## The Second International Congress of Electricians

In 1882, members of the Congress of Electricians proposed that the term “Watt” be used instead of “ampere.volt.” At the Second meeting of the International Congress of Electricians in 1893, the term “Watt” was approved.

The congress named a unit of power after James Watt in recognition of his contributions to science (He ** IS** the father of the industrial revolution!),

## Units of Power in Physics

Abbreviations for the units of Power are everywhere in our everyday life. How many of the abbreviations below do you recognize? Let’s take a quick look at each unit.

Unit | Abbreviations (SI) |
---|---|

Horsepower | HP |

Watt | W |

Megawatts | Mw |

Gigawatts | GW |

decibel-milliwatts | dBm |

British Thermal Unit/Hour | BTU/hr |

Foot-Pound | ft⋅lbf |

### Horsepower

Generally, horsepower is a term we use in relation to cars and trucks, “power under the hood.”

Example: A car engine generates 300 pounds of force and travels at 4 feet per second. The car’s horsepower is 1200HP (force multiplied by speed.)

### Watt

A Watt is a measurement of power. It defines the rate that electricity is being used “right this moment.”

- A LED light bulb uses 10W of electricity when you turn it on.
- An incandescent light bulb uses anywhere from 25-100W.

### Megawatt

How much power does a power plant generate? It’s a lot! When we’re talking about Megawatts, we’re talking about how much power an ** entire city requires**.

- New York City uses 11,000 Megawatt-hours of electricity each day.
- 1 Megawatt = 1,000,000 Watts. Daily NYC energy consumption is 11 billion Watt-hours.

### Gigawatt

A Gigawatt is one billion Watts. Gigawatts are (generally) used for power grid requirements or power generation.

- Fun Example: 1 GW is approximately 1.34 million horsepower.
- Practical Example: 1 GW is roughly enough energy to power 750,000 homes.

1 Gigawatt = 1,000,000,000 Watts

### Decibel-Milliwatts

A decibel-milliwatt measures the absolute power of large and small radio waves. The closer the dMb logarithmic value is to zero, the better. (It’s a logarithmic scale.)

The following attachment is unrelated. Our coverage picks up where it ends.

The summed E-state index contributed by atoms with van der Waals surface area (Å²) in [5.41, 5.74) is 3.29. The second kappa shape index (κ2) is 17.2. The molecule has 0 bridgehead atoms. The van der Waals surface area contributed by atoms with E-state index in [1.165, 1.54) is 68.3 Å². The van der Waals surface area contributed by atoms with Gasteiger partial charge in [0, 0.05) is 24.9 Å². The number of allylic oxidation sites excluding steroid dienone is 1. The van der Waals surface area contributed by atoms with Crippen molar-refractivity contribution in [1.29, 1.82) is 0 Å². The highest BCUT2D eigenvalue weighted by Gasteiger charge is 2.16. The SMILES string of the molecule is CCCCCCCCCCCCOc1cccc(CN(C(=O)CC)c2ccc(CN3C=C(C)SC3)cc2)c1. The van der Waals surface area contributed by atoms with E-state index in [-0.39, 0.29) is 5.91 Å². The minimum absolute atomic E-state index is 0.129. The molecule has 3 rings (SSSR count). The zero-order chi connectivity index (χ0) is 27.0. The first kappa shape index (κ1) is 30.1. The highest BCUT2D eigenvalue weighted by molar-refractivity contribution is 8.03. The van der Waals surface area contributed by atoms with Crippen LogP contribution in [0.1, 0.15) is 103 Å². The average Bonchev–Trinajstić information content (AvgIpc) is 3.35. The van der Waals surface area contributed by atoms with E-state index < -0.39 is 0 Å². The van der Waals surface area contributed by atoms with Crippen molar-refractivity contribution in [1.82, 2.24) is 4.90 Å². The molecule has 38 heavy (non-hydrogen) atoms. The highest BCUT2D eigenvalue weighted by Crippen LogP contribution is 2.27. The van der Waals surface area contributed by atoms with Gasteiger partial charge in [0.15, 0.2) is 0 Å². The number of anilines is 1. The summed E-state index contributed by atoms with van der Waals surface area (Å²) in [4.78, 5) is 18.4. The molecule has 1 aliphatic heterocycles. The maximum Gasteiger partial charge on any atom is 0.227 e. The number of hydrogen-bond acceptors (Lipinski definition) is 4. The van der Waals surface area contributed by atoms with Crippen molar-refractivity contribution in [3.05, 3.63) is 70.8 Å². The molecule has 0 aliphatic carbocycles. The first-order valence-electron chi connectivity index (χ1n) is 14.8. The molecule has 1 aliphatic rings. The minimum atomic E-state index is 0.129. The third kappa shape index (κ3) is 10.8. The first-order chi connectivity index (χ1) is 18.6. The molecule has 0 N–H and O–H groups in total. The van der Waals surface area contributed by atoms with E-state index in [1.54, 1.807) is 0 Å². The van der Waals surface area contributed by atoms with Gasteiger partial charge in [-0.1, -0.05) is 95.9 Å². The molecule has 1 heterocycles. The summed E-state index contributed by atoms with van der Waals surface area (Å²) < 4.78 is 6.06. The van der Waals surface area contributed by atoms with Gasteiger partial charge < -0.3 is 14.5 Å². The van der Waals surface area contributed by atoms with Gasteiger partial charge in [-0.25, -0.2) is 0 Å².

A cell phone carrier’s signal strength may range from -50 dBm to -120 dBm. We see these signal intensity meters every time we look at the signal strength (AKA the bars) on our cell phones.

- A carrier signal strength of -50 dBm is excellent. You have a good cell phone signal.
- A carrier signal strength of -120 dBm is terrible. You don’t have a good signal.

1 Watt equals 1000mW, which equals 30dBm.

### British Thermal Unit

A British Thermal Unit (BtU) is the measurement of the amount of heat required to increase the temperature of one pound of water by one degree Fahrenheit.

- BtUs are a standard measurement used to compare different fuels against each other (natural gas, petroleum).

We run into BTUs when we discuss home heating a cooling. A heater with a higher BtU will heat your house faster. Air conditioners with higher BtUs will cool your house more quickly.

0.293 Watt equals 1BtU

### Foot-Pound

A foot-pound is the amount of work performed, or energy expended, to move a 1-pound object one foot. (One pound of force on a one-pound lever.)

0.22 Watt equals 1 ft-lb/min

The foot-pound is used primarily in the United States in two different applications.

### Muzzle Energy

Feet per second defines how fast a bullet exits the barrel of a gun.

### Torque

There are two primary “areas” where we’ll run into torque in the US.

- The performance specification of an internal combustion automobile engine’s performance will list a torque value. The higher the torque value, the faster your vehicle can accelerate. Heavier cars or trucks require motors with higher torque values to get moving.
- Defines a “tightness” specification (in ft-lbs) when screwing in a nut, screw, or tightening a bolt.

## Non-International System Units of Power

Modern-day measurement standards fall under the category of the International System. The International System is a set of standards for units of measurement.

- The centimeter (length), gram (weight), and second (time) were the foundation of the centimeter-gram-second (cgs) system that developed in 1874.
- The meter (length), kilogram (weight), and second (time) are the baseplate of the International System (SI) of measurement standards.

The SI system of units replaced cgs units in 1971.

### erg/s

An erg is a unit of work or energy in the centimeter-gram-second (cgs) system. ergs slowly stopped being a standard unit of measurement after the SI system was agreed to in 1971.

- One erg represents the workforce of one dyne (another unit of force from the cgs system) acting over one cm. A erm is equivalent to 1 X 10-7 joules.
- One erg/s = 1 X 10-7 W, or 1W= 10,000,000 erg/s

One erg/s equals the work done by a force of one dyne acting through a distance of one centimeter and is equal to 10-7 joule, the standard unit of work or energy.

## Conclusion

As you have seen, standardization allows for ease of communication and understanding. Thanks to pioneers like James Watt and the International Congress of Electricians, we have ways to quantify the different aspects of Power. These units of Power surround us in our daily lives, making it possible for us to drive, work, heat our homes, and more.

The image featured at the top of this post is ©metamorworks/Shutterstock.com.